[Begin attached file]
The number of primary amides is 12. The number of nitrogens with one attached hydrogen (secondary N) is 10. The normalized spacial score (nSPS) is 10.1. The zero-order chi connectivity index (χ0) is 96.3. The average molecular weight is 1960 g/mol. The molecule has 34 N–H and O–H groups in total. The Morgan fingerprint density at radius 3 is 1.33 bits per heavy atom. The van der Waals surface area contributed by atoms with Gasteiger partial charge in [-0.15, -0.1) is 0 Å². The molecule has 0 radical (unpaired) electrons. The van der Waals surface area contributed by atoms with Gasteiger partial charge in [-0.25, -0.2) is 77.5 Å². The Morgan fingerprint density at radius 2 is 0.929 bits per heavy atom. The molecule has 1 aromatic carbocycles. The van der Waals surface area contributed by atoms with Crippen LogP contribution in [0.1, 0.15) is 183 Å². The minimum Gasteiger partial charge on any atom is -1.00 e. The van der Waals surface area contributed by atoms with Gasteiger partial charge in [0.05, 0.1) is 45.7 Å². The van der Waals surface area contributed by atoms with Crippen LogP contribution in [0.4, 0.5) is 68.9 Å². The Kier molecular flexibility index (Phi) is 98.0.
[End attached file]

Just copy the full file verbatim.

The number of primary amides is 12. The number of nitrogens with one attached hydrogen (secondary N) is 10. The normalized spacial score (nSPS) is 10.1. The zero-order chi connectivity index (χ0) is 96.3. The average molecular weight is 1960 g/mol. The molecule has 34 N–H and O–H groups in total. The Morgan fingerprint density at radius 3 is 1.33 bits per heavy atom. The van der Waals surface area contributed by atoms with Gasteiger partial charge in [-0.15, -0.1) is 0 Å². The molecule has 0 radical (unpaired) electrons. The van der Waals surface area contributed by atoms with Gasteiger partial charge in [-0.25, -0.2) is 77.5 Å². The Morgan fingerprint density at radius 2 is 0.929 bits per heavy atom. The molecule has 1 aromatic carbocycles. The van der Waals surface area contributed by atoms with Crippen LogP contribution in [0.1, 0.15) is 183 Å². The minimum Gasteiger partial charge on any atom is -1.00 e. The van der Waals surface area contributed by atoms with Gasteiger partial charge in [0.05, 0.1) is 45.7 Å². The van der Waals surface area contributed by atoms with Crippen LogP contribution in [0.4, 0.5) is 68.9 Å². The Kier molecular flexibility index (Phi) is 98.0.